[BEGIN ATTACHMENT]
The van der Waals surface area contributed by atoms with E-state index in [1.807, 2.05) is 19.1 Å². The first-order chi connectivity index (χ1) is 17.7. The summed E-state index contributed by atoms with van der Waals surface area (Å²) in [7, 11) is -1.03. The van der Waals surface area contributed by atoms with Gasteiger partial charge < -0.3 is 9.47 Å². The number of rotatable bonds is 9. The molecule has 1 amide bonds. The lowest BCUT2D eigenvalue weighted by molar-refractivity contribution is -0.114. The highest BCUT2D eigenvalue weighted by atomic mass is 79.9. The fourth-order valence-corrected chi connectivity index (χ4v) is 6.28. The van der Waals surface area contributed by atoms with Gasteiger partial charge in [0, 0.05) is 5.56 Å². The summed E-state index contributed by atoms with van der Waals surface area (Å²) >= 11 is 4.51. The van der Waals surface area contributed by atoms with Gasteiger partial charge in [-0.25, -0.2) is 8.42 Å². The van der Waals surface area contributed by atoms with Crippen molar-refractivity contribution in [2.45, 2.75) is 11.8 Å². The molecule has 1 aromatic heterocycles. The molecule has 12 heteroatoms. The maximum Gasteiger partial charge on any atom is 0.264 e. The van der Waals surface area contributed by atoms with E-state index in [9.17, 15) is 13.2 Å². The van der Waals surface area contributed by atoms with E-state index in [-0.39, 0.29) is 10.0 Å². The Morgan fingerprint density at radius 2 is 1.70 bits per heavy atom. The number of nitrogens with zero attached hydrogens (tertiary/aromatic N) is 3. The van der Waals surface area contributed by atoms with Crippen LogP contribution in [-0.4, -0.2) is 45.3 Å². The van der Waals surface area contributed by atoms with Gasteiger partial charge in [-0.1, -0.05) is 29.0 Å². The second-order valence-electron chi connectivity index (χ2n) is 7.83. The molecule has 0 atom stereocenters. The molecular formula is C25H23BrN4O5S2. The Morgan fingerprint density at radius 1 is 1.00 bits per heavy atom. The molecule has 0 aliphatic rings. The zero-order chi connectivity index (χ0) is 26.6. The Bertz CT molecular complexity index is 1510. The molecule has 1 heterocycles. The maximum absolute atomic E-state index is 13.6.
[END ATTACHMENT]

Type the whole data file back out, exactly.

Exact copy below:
The van der Waals surface area contributed by atoms with E-state index in [1.807, 2.05) is 19.1 Å². The first-order chi connectivity index (χ1) is 17.7. The summed E-state index contributed by atoms with van der Waals surface area (Å²) in [7, 11) is -1.03. The van der Waals surface area contributed by atoms with Gasteiger partial charge < -0.3 is 9.47 Å². The number of rotatable bonds is 9. The molecule has 1 amide bonds. The lowest BCUT2D eigenvalue weighted by molar-refractivity contribution is -0.114. The highest BCUT2D eigenvalue weighted by atomic mass is 79.9. The fourth-order valence-corrected chi connectivity index (χ4v) is 6.28. The van der Waals surface area contributed by atoms with Gasteiger partial charge in [0, 0.05) is 5.56 Å². The summed E-state index contributed by atoms with van der Waals surface area (Å²) >= 11 is 4.51. The van der Waals surface area contributed by atoms with Gasteiger partial charge in [-0.25, -0.2) is 8.42 Å². The van der Waals surface area contributed by atoms with Crippen molar-refractivity contribution in [2.45, 2.75) is 11.8 Å². The molecule has 1 aromatic heterocycles. The molecule has 12 heteroatoms. The maximum Gasteiger partial charge on any atom is 0.264 e. The van der Waals surface area contributed by atoms with E-state index in [9.17, 15) is 13.2 Å². The van der Waals surface area contributed by atoms with E-state index in [-0.39, 0.29) is 10.0 Å². The Morgan fingerprint density at radius 2 is 1.70 bits per heavy atom. The number of nitrogens with zero attached hydrogens (tertiary/aromatic N) is 3. The van der Waals surface area contributed by atoms with Crippen LogP contribution in [-0.4, -0.2) is 45.3 Å². The van der Waals surface area contributed by atoms with Gasteiger partial charge in [-0.1, -0.05) is 29.0 Å². The second-order valence-electron chi connectivity index (χ2n) is 7.83. The molecule has 0 atom stereocenters. The molecular formula is C25H23BrN4O5S2. The Morgan fingerprint density at radius 1 is 1.00 bits per heavy atom. The molecule has 0 aliphatic rings. The zero-order chi connectivity index (χ0) is 26.6. The Bertz CT molecular complexity index is 1510. The molecule has 1 heterocycles. The maximum absolute atomic E-state index is 13.6.